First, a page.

the photoshooter's journey from taking to making

OF CLEARINGS AND COVER

 

By MICHAEL PERKINS

LOST IN THE WOODS”. “DEEP IN THE FOREST”…conjure your own phrase for the sensation of entering, and being swallowed by, dark, mysterious places. Realms of shadow, primordial laboratories in which both dreams and nightmares are brewed. In other words, sites where photographers can wax poetic. Or crash and burn.

Forested areas are both challenge and opportunity for shooters, since they are seldom subject to the same laws of composition or exposure as subjects shot out in the open. Mastering light in woodsy settings can be a crusade in its own right: details can melt into dark murk or be completely blown out in sudden shafts of sunlight. I have produced more mushy, indecipherable messes with more cameras in more forests than I care to count, in pictures which inadvertently produce more mystery than they reveal, as in “what’s this supposed to be?”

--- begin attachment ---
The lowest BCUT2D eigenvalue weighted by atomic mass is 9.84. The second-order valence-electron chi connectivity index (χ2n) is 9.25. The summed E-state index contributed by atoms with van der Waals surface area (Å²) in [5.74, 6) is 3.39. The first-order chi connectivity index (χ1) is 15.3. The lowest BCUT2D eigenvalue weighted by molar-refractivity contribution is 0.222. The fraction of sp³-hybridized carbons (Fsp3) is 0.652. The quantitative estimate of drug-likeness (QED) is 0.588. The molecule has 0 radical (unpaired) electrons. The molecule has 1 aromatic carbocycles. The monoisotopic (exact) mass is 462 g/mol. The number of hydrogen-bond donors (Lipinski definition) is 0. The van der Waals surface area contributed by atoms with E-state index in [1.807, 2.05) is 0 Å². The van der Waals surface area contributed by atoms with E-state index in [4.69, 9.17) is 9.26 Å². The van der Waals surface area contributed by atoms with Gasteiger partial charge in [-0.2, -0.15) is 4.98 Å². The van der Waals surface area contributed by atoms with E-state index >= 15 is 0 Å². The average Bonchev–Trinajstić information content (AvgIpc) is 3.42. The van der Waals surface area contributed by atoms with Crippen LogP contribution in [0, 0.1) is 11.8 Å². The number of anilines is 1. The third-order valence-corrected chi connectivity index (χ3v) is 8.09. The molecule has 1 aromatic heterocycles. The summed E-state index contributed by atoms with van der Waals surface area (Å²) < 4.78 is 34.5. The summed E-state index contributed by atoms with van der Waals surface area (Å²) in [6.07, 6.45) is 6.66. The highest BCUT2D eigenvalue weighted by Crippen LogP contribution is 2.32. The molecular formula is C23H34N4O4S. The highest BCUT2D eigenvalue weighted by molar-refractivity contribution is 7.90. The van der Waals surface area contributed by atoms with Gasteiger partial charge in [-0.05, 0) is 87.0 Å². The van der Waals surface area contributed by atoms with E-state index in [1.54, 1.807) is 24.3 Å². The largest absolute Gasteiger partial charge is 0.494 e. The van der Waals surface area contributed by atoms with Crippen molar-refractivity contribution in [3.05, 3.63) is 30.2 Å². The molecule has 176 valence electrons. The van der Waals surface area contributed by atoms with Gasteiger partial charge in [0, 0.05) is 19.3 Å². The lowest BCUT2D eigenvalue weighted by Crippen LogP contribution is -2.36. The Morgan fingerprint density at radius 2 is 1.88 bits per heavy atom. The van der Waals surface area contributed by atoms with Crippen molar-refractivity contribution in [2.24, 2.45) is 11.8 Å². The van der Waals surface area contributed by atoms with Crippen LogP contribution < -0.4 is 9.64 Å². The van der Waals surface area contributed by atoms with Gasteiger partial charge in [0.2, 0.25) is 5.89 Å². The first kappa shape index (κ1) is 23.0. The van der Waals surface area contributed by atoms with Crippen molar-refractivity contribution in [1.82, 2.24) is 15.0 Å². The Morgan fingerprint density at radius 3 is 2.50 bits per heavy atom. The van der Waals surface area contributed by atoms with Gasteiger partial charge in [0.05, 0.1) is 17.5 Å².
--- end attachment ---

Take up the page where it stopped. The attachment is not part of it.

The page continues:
I can come a lot closer to coherence when I work with partial clearings rather than dense woods, working with simpler compositions that suggest the feel of the forest from its near edge rather than its center. Exposure becomes a more streamlined process as well.

Also, since the emphasis in such a shot is on mood rather than detail, even the basics of focus can become, well, negotiable, as seen here. But then, almost anything in the making of a photograph is. Or should be. My point being that, when the taking of a picture fails, it can be because the photographer is trying to execute too many things at once. Eliminating some of those things until the image becomes manageable can be, like walking out of a dark forest, a profound relief.

 

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